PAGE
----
Lexus makes choosing an engine easy – there’s just one. It’s the company’s 2.5-litre self-charging hybrid system, here with a total power output of 250hp. There are two-wheel and four-wheel drive options, with the latter standard for Takumi trim.

Faced with the LM’s bulk, it is not a particularly quick setup. 0-62mph takes nine seconds in all-wheel drive models. What it excels with is smoothness – Lexus’ continuously variable transmission and the ability to run on electric power a lot of the time at lower speeds makes for a very refined experience.

Lexus LM - rear tracking
The LM has a unique ‘rear comfort’ mode which prioritises the passengers.

That impression is spoiled a bit if you (or your chauffeur) decides to press on, as the transmission tends to send the revs spiralling high if you put your foot down. This does permeate through to the cabin somewhat, though in truth it’s no worse than a high-revving diesel engine as you’d find on the equivalent V-Class. And Lexus claims this engine will return almost 40mpg on the WLTP cycle, with competitive CO2 emissions – which is impressive for something this size.

What the LM is missing is a fully electric or plug-in hybrid variant. The latter would be very possible, as it’s offered on the mechanically similar NX and RX, and it would open the LM up to luxury private hire fleets in London, which require zero-emissions capability. Lexus may introduce a plug-in LM at a later date.

What’s it like to drive?

The LM may be more geared around the rear occupants, but that doesn’t mean the driver has been totally forgotten. Cocooned up front in a posh-feeling cockpit, you get plenty of toys – including a digital dashboard, 14.0-inch infotainment screen, and all the driver assistance tech you could shake a stick at.

As we’ve said, the LM’s engine never feels fast but it is smooth and responsive. It responds best to gentle inputs, where the revs stay low and the hybrid system gets an opportunity to use its electric mode more often.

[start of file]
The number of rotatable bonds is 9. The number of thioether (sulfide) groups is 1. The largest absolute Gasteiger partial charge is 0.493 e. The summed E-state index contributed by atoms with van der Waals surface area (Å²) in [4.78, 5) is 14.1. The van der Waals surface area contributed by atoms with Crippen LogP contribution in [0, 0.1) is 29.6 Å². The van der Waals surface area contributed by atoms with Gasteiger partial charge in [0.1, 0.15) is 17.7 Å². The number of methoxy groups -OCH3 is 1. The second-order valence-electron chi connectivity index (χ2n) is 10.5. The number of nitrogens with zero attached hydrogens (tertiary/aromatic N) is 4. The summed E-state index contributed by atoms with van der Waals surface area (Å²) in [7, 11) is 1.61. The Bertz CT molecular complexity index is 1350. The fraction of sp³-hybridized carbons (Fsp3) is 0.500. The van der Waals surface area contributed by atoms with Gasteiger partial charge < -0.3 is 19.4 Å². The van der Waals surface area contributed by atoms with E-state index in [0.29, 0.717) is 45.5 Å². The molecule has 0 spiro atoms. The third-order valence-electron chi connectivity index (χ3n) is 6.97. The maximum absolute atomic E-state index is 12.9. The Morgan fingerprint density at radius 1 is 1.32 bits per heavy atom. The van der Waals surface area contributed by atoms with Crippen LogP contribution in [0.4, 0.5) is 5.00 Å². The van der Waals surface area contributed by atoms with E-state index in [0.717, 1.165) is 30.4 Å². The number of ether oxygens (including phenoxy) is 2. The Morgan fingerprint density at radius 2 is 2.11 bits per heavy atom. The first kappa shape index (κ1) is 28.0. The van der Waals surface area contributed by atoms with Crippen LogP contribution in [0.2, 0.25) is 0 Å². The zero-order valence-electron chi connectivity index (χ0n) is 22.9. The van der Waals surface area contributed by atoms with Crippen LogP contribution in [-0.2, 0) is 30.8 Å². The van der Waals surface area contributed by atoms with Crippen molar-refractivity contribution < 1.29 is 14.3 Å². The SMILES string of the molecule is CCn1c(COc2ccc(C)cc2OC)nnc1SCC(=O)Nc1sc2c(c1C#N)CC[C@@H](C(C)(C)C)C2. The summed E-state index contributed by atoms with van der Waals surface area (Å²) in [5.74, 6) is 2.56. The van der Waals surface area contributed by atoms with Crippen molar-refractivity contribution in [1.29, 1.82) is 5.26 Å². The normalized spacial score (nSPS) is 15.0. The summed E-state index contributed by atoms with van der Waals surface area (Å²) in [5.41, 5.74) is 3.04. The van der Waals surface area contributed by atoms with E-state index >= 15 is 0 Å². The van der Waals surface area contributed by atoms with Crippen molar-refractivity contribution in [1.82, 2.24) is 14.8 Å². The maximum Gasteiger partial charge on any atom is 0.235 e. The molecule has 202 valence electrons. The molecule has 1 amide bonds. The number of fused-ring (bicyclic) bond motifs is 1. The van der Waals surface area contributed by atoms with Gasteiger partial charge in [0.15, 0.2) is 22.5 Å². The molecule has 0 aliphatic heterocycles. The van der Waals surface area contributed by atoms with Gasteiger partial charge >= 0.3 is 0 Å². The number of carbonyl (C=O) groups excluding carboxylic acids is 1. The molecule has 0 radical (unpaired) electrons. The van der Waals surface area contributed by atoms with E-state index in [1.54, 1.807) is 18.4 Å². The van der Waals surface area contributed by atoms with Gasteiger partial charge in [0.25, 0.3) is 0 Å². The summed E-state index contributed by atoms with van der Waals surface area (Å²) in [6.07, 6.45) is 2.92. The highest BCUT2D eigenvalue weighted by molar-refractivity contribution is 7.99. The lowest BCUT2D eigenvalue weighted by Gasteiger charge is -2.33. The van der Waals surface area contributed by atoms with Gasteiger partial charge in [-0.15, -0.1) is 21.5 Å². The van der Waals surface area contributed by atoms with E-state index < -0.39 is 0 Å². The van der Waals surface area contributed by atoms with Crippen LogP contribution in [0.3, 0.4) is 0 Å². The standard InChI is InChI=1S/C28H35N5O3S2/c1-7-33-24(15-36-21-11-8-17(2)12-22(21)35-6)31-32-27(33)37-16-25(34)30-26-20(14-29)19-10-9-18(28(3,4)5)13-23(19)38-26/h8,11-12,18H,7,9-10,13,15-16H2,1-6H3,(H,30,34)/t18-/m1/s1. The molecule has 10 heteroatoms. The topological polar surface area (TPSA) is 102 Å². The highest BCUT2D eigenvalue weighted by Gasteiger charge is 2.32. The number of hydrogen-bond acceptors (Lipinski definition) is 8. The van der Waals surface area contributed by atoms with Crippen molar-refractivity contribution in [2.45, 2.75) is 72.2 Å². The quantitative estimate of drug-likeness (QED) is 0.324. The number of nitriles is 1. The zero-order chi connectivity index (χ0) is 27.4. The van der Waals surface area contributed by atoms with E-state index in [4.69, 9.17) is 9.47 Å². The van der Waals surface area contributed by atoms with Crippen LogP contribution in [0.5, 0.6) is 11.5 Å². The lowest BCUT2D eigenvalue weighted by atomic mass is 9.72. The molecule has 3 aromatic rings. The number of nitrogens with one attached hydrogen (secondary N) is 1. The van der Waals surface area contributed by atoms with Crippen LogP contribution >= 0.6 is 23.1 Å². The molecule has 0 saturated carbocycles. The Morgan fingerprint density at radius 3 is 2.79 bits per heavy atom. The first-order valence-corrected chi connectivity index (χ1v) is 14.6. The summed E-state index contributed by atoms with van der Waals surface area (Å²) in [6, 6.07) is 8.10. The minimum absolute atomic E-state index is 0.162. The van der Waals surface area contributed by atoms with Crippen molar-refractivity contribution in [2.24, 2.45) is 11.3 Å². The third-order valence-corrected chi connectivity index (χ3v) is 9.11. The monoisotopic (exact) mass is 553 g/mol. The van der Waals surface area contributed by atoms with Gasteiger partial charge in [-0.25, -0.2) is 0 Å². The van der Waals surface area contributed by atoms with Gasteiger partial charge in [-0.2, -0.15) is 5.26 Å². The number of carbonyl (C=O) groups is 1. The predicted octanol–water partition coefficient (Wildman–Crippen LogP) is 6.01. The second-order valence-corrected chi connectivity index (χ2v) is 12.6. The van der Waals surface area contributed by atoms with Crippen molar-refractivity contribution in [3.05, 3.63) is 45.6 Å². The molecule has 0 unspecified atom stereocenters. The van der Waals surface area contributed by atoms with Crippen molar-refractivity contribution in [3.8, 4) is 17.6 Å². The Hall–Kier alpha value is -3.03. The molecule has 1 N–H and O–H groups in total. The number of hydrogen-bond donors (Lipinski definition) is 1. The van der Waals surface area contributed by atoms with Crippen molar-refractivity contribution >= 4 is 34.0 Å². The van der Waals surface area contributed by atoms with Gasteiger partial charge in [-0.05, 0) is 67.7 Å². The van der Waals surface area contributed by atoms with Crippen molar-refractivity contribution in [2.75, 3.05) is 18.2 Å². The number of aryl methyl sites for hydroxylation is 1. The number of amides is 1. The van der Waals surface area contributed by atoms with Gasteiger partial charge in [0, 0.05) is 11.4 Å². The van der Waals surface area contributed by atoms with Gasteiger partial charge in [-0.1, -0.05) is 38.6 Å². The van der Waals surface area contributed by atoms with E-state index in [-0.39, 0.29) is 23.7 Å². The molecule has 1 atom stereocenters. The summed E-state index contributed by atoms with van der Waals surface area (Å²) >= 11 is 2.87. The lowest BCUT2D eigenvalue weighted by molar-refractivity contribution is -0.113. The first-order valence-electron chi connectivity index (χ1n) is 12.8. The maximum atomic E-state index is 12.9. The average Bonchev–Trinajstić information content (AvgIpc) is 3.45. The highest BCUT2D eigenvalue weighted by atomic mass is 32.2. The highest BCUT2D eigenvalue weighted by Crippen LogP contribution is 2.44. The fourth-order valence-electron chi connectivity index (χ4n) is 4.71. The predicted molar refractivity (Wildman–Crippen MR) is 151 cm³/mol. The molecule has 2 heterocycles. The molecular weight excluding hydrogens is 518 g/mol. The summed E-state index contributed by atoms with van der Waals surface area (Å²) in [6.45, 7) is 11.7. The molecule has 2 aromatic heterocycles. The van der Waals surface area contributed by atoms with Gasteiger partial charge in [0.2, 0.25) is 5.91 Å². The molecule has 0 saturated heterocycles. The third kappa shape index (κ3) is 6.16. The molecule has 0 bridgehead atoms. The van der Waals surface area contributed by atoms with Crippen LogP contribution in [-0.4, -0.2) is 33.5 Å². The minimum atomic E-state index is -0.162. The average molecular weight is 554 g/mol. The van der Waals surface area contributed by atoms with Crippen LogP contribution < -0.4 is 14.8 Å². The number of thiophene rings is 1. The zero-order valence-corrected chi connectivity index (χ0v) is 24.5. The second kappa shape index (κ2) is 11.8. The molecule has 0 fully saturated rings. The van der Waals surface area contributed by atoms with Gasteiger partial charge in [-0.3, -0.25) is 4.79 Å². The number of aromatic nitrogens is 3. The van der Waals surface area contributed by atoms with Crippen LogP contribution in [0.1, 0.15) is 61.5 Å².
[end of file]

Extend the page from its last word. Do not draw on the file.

The LM handles tidily, especially for such a big vehicle. There isn’t too much body lean and the steering is quick and accurate, particularly compared to the vans this model rivals.

Lexus LM - front cornering
It doesn’t corner like a sports car, but the LM pretends to be nothing but a luxury people-mover.

Lexus has elected to put the LM on conventional suspension with adaptive dampers, where most rivals would use air suspension. Air has its advantages – it irons out bigger bumps very well and can adjust the vehicle ride height to suit the purpose – but it can also be very floaty on faster roads and patter over smaller imperfections.

The LM’s conventional setup is beautifully considered, being just firm enough that passengers aren’t flung about in the corners but soft enough to take the edge off almost any road imperfection.

Driving modes include the hilarious (and bound to gather dust) ‘Sport’, but also a new mode named ‘Rear Comfort’. This softens the springs over the rear but has been carefully tuned so that it’s not nauseatingly wallowy. 

What models and trims are available?

Just two – the seven-seater and the four-seat Takumi. The former is available as a front-wheel drive or an all-wheel drive model, though orders so far have overwhelmingly been for the AWD car.

Equipment levels are suitably opulent even on the so-called ‘base’ car, though with a starting price of nearly £90,000 you’d hope they would be. A full suite of safety aids under the ‘Lexus Safety System+’ banner are all standard, as are some extra goodies such as assisted motorway driving features and matrix LED headlights.

Lexus LM - interior
The driver isn’t forgotten with a comfortable interior and plenty of tech.

The rear seats are heated, cooled and massaging, swathed in leather and come with smartphone-sized controllers built into the armrest for multimedia and climate control. You also get a 21-speaker Mark Levinson sound system.

The Takumi ups this to 23 speakers and removes the third row of seats but adds even more opulence with that central divider, screen and fridge combo.

Lexus offers just four exterior colours and a choice of black or cream leather inside.

What else should I know?

The LM has seen remarkable levels of interest so far. Of around 600 European orders, almost a third come from the UK. Of that, half are for the most opulent Takumi model. We suspect many have been purchased as VIP transfer vehicles or posh hotel shuttles, but a surprising number are private buyers too. Perhaps more CEOs than we thought have a hankering for a luxury van.